Sunday, November 11:
Despite days like today when the wind blows from the south and the sunlight warms us regardless of its declination, winter is definitely coming. Last week the pasture was frosted almost every morning, and the calves’ water tank rimed over with half an inch of ice. The rows of beet tops in the big garden at the monastery are hanging dejectedly, and those few tomatoes left on the bare ground are pale and flaccid from repeated freezing. The dogs’ breath rises in clouds like cigar smoke.
Two steers which spent their summer on our friend Dale’s off-grid sheep farm west of here were brought home at last, to save Dale hauling their water in five gallon buckets and rounding them up every time they broke through the polywire in search of greener pastures. The steers were suspicious of our rope halters, and suspicious of the red stock trailer, but S-4 got them loaded without bloodshed and we brought them back and unloaded them into the calf paddock, where they squared off with the other two-year-olds – the small-fry weren’t worthy of their notice – and then settled down quietly to enjoy the good clover in the monastery pastures. They are sleek and fat, although still with the pronounced hip bones typical of dairy breeds, and they assure us that our family and the monastery will not go hungry this winter.
All of the winter vegetables are under at least one layer of cover now except the cabbages, and they will get a layer of six mil plastic sometime next week. The winter greens stand with military exactitude in short rows across the garden beds; the carrot tops look like a Lilliputian forest. Although these plants are not so far in danger from our light frosts they will grow better in the protected environment under cover. We will be grateful for the thinning in another weed or so.
The five pigs in the monastery garden got an unexpected treat on Saturday when the sisters mowed and raked their soccer field. The half-cured grass is stacked outside the pig fence and forked over a bit at a time, and the little pigs gobble it up.
Our quest for the essential pig diet continues. It is obvious that until not so long ago pigs filled the role of end consumer – humans excepted – of all the wastes on the farm. Those items which were not fit for human consumption were almost always acceptable to the family pig, who would convert them to bacon, sausage, ham and lard. This conversion was the pig’s particular talent and what made him so valuable a part of the farm system. Today, however, the books we find on pig raising assume the goals and methods of the commercial model. Young pigs are to be grown as fast as possible to slaughter weight so that another lot of pigs can be raised in the same space, and another, and another. Speed is imperative since the selling of pigs is what pays the mortgage on the expensive superstructure. Therefore pigs are fed as much high-protein food as they can be induced to eat so that they will attain marketable weight quickly, usually within about four months. Pigs as recyclers, as waste converters, are simply not considered.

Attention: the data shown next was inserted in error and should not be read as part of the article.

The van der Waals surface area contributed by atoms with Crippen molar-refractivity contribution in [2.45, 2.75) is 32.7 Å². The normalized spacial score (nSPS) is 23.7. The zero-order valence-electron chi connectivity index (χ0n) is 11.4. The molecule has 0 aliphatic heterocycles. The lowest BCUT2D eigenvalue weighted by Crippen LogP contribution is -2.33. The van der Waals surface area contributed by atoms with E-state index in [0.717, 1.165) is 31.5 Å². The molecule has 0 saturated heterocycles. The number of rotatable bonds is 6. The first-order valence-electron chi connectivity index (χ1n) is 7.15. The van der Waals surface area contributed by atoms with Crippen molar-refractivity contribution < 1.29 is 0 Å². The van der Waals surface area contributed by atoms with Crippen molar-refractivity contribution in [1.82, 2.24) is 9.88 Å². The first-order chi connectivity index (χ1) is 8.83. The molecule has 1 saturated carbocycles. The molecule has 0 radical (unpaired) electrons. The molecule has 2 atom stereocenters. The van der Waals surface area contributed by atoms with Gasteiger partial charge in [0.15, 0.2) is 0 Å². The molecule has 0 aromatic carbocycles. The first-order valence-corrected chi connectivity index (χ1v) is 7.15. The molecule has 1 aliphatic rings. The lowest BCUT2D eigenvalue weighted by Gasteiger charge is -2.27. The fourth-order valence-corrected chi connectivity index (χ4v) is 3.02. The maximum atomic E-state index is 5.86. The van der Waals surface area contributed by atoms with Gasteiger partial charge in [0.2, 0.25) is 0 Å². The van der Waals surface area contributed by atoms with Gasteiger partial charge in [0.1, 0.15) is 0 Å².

We followed this model – it is the only one we have found articulated in our books, if you discount people like John Seymour, whose accounts of raising pigs on farm wastes are glowing, but somewhat lacking in practical detail – until a few years ago, when increasing amounts of garden and dairy waste made us wonder whether pigs really needed commercial pig food at all. We wondered what was in the commercial feed we were giving our pigs? What, we asked ourselves, were pigs fed before the gods gave us Purina? How fast did these old farm pigs grow? Did rushing a piglet from two pounds to two hundred and fifty pounds in one hundred twenty days really result in the healthiest porkers and the best pork? Was it, in fact, in the best interests of pig or pork-eater that the animals should be so raised?
Presently our farm pigs are fed a mixed diet, two meals a day of skim milk, buttermilk, or whey, table scraps, and whatever is going on the farm: windfall apples, pulled-up bean plants, extra root vegetables, waste bread from the monastery kitchen, weeds, or, as now, grass clippings. Sometimes we give them corn, but when we run out we will not buy more until we find a reliable source for non-GM corn. They always have access to some round bales of low-quality hay, and they eat this as well as playing and sleeping in it. The farm pigs do not grow as quickly as the ones in our neighbor’s barn which have access to unlimited quantities of commercial pig pellets; it remains to be seen whether we want them to. The farm pigs definitely cost less to feed, and it may be that their far more varied diet is as much better for them as it would be for us. It’s obvious to the observer that it is more fun.
We are trying what it is like to raise Slow Pigs.